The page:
The Price of Launching a New Product: Empirical Evidence on Factors Affecting the Relative Magnitude of Slotting Allowances
Slotting allowances are a relatively recent trend, particular to the retail food industry. These allowances are lump-sum, up-front transfer payments from manufacturer to retailer when the manufacturer launches a new product. The practice has attracted some scrutiny because of uncertainty about its purposes and consequences. We draw from the extant literature to identify factors that potentially influence the relative magnitude of slotting allowances. Based on analysis of primary survey data from retailers and manufacturers, we observe that charging and paying of slotting allowances are affected by the relative strength of the players. Among retailers, the relative magnitude of slotting fees increases with retailers' informational advantage over the manufacturer about the likely success of the new product, even when retailers recognize that the product is likely to be successful. Additionally, and consistent with the first finding, retailers with lower costs (i.e., potentially more efficient and powerful retailers) received higher slotting allowances. Furthermore, retailers charge higher slotting fees, even when concerns about manufacturers' fulfilling postlaunch advertising commitments are minimal, implying that relatively powerless manufacturers are asked to provide credible commitments regarding postlaunch activitiesare asked to pay relatively high slotting fees. Among manufacturers, the relative magnitude of slotting fees paid is lower for those who have a strong market share position. We discuss the theoretical, managerial, and public policy implications of our findings.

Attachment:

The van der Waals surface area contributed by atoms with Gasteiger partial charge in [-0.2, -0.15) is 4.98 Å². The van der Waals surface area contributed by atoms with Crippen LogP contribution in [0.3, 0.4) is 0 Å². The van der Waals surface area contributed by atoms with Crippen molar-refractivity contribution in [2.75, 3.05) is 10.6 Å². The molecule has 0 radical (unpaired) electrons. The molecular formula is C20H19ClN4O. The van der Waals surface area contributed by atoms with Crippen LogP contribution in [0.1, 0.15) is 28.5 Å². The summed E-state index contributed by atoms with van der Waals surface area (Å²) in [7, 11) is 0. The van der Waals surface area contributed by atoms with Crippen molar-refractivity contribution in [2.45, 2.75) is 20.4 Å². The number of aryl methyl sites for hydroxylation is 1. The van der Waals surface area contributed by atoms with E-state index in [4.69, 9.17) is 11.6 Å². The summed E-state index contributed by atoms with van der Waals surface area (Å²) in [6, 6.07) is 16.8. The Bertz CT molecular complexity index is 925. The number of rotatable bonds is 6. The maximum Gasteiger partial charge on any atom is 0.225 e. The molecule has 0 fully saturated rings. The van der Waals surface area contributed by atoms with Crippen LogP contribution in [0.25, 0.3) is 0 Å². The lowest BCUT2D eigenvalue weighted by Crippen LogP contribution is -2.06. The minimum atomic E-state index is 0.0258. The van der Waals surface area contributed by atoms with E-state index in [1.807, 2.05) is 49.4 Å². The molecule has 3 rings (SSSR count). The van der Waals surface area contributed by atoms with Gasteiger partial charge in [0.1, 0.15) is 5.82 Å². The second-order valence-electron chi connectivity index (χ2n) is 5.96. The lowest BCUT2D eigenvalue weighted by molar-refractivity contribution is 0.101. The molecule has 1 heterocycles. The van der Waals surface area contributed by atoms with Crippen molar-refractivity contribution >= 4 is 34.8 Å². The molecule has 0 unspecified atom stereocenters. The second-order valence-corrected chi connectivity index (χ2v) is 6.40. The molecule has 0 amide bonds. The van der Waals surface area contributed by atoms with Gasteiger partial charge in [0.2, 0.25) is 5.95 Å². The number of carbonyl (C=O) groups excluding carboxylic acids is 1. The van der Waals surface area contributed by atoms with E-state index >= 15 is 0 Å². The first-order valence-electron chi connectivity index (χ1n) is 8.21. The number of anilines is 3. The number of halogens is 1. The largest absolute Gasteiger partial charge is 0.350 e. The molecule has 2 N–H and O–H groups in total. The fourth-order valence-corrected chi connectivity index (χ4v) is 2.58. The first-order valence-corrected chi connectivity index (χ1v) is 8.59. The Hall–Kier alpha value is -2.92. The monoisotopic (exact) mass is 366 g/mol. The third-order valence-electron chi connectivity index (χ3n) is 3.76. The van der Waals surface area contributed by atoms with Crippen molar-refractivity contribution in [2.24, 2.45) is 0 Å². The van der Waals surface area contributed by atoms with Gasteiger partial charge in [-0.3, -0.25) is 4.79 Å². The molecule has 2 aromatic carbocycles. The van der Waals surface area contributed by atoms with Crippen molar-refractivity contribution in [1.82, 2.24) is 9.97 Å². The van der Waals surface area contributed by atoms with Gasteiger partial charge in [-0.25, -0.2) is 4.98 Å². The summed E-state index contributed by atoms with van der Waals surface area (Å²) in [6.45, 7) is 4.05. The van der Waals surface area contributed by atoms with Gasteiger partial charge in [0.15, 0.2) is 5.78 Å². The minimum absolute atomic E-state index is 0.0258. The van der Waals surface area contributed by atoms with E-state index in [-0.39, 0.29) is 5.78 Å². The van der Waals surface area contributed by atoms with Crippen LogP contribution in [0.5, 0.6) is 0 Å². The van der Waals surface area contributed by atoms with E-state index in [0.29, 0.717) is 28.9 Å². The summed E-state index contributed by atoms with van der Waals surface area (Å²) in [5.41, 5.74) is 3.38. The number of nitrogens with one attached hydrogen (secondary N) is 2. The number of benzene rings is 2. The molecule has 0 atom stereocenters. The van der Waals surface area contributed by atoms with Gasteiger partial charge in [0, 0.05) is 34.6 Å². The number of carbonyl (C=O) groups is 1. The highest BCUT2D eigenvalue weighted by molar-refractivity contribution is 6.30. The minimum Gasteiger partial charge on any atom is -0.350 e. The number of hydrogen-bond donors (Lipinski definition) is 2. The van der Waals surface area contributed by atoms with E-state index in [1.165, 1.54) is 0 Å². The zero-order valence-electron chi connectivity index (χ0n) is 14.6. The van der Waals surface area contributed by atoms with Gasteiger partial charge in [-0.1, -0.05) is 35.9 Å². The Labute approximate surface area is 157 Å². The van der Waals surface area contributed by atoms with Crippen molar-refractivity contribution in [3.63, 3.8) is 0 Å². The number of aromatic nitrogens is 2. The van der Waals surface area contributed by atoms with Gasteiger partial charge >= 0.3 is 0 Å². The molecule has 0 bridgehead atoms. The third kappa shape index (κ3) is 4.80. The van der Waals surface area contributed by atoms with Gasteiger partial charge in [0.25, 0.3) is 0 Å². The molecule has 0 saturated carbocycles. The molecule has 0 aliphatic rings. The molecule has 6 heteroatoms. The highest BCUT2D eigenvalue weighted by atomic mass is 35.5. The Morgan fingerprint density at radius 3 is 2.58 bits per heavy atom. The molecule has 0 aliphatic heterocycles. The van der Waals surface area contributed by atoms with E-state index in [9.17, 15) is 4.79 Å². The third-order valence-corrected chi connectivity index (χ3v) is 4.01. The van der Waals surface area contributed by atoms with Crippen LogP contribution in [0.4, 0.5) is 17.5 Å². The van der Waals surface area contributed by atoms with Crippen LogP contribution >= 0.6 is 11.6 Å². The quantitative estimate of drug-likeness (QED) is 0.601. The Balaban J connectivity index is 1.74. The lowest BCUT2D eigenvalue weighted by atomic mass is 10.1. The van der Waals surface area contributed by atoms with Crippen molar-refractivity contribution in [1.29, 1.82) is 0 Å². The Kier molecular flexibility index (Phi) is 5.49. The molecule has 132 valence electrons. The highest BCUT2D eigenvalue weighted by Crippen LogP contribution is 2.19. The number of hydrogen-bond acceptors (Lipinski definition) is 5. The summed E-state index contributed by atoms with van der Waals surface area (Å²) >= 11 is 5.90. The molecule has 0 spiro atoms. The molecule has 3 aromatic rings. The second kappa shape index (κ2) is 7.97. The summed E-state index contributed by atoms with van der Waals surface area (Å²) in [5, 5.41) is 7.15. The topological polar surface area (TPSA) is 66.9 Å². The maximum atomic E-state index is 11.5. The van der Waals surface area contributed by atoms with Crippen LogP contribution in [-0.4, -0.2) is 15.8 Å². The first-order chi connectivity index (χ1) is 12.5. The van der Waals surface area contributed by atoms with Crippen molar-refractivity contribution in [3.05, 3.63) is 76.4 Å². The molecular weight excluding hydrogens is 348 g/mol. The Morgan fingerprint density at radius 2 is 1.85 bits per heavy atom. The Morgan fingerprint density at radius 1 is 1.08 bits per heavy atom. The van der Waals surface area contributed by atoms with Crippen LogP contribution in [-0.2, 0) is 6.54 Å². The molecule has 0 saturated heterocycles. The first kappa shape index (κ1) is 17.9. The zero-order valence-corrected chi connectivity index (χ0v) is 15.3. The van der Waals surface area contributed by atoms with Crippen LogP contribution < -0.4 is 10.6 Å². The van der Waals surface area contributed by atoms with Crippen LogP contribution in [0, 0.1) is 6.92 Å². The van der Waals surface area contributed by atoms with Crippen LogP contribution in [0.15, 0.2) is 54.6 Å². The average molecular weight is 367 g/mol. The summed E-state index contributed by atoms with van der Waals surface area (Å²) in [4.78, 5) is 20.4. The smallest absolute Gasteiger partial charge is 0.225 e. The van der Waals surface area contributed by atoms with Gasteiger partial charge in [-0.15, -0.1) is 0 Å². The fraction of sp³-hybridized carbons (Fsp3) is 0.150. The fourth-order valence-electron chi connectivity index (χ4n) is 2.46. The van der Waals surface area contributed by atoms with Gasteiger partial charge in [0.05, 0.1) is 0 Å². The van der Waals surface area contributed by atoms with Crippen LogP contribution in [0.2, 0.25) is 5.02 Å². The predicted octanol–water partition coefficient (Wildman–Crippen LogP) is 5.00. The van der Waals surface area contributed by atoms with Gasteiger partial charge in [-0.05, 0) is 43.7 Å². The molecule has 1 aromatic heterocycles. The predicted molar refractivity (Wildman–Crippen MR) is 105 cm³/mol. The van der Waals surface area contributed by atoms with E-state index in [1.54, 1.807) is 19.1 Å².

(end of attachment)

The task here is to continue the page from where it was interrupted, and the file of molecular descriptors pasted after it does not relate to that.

Volume (Year): 22 (2003)
Issue (Month): 2 (January)
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